Its not often i write about depressing issues such as death, and the road toll, but last weekend, a group of teenagers got into a car and they never managed to get out. It was reported in the newspapers that speed played a significant part in their demise. A day before that horrific crash, a21 year old was luckily pulled over for exceeding the speed limit by a whopping 131 kmph.
A radio broadcaster was discussing these events this morning, seeking answers to questions such as "why do young drivers speed?" , "why aren't the TAC's messages(Drink and drive our a bloody idiot/arrive-alive/speed-kills) making a noticable difference to the road toll" , "what can we do to lower the road toll?" etc.
He sought far and wide for reasons, explanations and answers, but amongst his callers, i don't think he ever asked a driver between the ages of 16-25. Although it would seem quite pertinant to ask the so called "target group" for answers to the aforementioned questions, the general consensous amongst the so-called "older and wiser" is that they know what's best, and that they know what/when and why youngsters behave as they do. "I was once your age" they'd claim, but surely things have changed over the years, man-kind has progressed, Darwin called it evolution, some might call it regression(the fact that we are killing ourselves by abusing machines we created is ironic, like a plot-line out of the Matrix??)
Call it what you may, but the cold fact is that youngs drivers are putting themselves, and their passenger friends in dangerous, life threatening situations by driving under the influence of alcohol and /or drugs, and driving at excessive speeds. The preceeding situations that young adults find themselves in have hardly changed in over 50 years. Alcohol has always been an instrument of social cohesion and celebration. Responsible consumption of alcohol has always been a problem for modern western society. Thousands of people across many age groups have struggled to limit their alcohol intake to that which is considered a safe and responsible level.
Public figures have been shamed in the media for acting irresposibly after having more than one too many drinks. The problem is alomost endemic, and reversing the nations' drinking culture will no doubt help reduce the number of deaths related to alcohol abuse.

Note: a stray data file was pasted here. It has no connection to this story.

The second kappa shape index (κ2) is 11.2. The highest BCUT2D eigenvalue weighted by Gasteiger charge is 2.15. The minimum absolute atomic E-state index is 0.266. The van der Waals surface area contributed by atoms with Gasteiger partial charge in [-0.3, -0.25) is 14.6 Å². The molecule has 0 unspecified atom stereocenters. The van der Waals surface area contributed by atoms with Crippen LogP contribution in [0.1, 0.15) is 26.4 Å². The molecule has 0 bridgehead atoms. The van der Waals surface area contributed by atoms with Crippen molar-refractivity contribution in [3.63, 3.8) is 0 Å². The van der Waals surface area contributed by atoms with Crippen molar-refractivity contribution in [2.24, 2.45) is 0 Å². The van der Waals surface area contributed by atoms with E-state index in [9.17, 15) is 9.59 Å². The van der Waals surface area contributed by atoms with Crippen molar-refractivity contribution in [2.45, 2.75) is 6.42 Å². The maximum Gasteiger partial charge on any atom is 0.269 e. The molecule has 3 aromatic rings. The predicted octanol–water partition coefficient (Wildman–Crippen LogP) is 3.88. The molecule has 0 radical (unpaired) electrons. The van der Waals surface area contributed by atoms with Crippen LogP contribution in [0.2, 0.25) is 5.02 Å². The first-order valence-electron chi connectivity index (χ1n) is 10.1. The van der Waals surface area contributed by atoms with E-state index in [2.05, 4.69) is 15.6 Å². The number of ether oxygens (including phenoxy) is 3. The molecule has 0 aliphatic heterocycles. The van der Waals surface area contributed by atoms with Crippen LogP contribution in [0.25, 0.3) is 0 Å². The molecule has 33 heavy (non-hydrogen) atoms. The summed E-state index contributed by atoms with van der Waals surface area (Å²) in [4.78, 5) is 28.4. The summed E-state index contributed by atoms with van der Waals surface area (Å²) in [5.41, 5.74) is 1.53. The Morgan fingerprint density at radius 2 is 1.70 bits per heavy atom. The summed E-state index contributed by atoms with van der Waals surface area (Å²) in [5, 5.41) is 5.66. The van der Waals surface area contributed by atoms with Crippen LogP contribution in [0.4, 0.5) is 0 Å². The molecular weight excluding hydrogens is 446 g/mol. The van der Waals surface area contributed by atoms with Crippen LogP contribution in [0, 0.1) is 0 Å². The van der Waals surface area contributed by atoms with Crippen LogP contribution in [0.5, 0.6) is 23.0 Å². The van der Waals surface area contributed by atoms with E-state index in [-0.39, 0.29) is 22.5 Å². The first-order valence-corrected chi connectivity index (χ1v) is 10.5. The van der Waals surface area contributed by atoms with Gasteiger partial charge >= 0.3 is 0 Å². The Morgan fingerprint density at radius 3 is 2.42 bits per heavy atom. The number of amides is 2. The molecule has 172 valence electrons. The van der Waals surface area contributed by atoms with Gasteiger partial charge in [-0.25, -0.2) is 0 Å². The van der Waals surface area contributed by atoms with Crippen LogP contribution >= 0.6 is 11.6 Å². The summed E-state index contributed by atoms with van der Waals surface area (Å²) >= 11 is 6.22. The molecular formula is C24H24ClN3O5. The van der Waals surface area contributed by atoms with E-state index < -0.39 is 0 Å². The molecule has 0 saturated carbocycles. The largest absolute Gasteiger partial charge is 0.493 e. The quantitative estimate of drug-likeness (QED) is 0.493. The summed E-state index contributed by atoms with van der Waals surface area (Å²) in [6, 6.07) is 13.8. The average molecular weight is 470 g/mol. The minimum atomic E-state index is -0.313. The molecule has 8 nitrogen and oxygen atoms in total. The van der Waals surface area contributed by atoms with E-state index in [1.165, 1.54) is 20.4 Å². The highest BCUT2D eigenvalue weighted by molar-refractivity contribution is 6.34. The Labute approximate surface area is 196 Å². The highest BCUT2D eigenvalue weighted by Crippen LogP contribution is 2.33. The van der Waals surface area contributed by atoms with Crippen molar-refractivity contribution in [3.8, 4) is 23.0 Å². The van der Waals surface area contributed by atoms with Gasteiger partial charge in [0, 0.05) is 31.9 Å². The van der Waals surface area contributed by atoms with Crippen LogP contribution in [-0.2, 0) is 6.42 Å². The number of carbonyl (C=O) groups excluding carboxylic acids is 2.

The "speeding culture" of many young Australian's is with out doubt an age related problem. Anyone who says otherwise is talking nonsense. It's not generational, its not a sign of the times, its prely age-related. History shows that ever since cars where affordable, the number of deaths amongst young adults where higher than the rest of the population. Young adults are by nature impatient, hurried and have more demands on their time than ever before. Driving fast is without doubt the simplest solution to getting to their destination faster.
While i don't condone such behaviour, i undersand it, and those seeking to have a positive impact upon the problem must do so quickly , or else risk missing the problem completely. Why young adults are driven ( forgive the pun) to speed from one destination to another is another underlying "fault" of the human condition. Its well known that young-adults think of themselves as invincable, reckless levels of over-confidence, mis-placed faith in their own abilities, both to drive and to consume alcohol turn a self reliant, self-confident, headstrong young adult into a dangerous liability on the roads.
A few years back, a spate of high-school shootings and classroom violence sparked an international debate over how absorbant children and young-adults are to violent video-games, music, tv-programming and the coverage of violent incidents by journalistsin the news-media.
Strangely, the interconnected issue of how absorbent young adults are to car racing games such as Gran Turesmo, Need for Speed etc etc, and movies such as Fast and the Furious, Gone in 60 Seconds etc etc .
In my humble opinion, the number of young adults, boys in particular, who are attracted to enourmously powerful cars, with exorbitantly priced customizations, which they showcase proudly to their friends at illegal, impromtu meetings has increased ever since the turn of the century. No coincedence I think, since 2001s premier of The Fast and the Furious , more and more action movies premised around street-racing have enjoyed box-office success.
Such cultures have to be firmly, but gently removed from the mainstream media, because driving them "underground" will only lead to the mess experienced overseas, a situation no well-wishing policy maker wants.